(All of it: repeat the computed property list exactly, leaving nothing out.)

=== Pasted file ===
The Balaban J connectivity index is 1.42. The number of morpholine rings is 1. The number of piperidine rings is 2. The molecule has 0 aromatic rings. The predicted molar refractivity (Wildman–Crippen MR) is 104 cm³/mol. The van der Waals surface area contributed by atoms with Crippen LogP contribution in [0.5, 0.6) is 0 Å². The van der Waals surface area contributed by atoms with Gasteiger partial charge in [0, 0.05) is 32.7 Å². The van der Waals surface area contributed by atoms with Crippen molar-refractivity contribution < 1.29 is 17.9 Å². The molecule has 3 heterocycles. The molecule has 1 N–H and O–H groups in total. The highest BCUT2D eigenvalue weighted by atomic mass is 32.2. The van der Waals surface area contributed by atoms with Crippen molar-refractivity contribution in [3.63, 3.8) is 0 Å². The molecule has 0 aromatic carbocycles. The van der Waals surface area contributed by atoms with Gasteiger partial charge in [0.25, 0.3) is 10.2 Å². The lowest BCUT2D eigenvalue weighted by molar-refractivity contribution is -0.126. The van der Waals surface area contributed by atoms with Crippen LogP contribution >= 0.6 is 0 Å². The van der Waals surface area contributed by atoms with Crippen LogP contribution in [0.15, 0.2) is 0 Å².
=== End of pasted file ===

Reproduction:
The Balaban J connectivity index is 1.42. The number of morpholine rings is 1. The number of piperidine rings is 2. The molecule has 0 aromatic rings. The predicted molar refractivity (Wildman–Crippen MR) is 104 cm³/mol. The van der Waals surface area contributed by atoms with Crippen LogP contribution in [0.5, 0.6) is 0 Å². The van der Waals surface area contributed by atoms with Gasteiger partial charge in [0, 0.05) is 32.7 Å². The van der Waals surface area contributed by atoms with Crippen molar-refractivity contribution < 1.29 is 17.9 Å². The molecule has 3 heterocycles. The molecule has 1 N–H and O–H groups in total. The highest BCUT2D eigenvalue weighted by atomic mass is 32.2. The van der Waals surface area contributed by atoms with Crippen molar-refractivity contribution in [3.63, 3.8) is 0 Å². The molecule has 0 aromatic carbocycles. The van der Waals surface area contributed by atoms with Gasteiger partial charge in [0.25, 0.3) is 10.2 Å². The lowest BCUT2D eigenvalue weighted by molar-refractivity contribution is -0.126. The van der Waals surface area contributed by atoms with Crippen LogP contribution >= 0.6 is 0 Å². The van der Waals surface area contributed by atoms with Crippen LogP contribution in [0.15, 0.2) is 0 Å².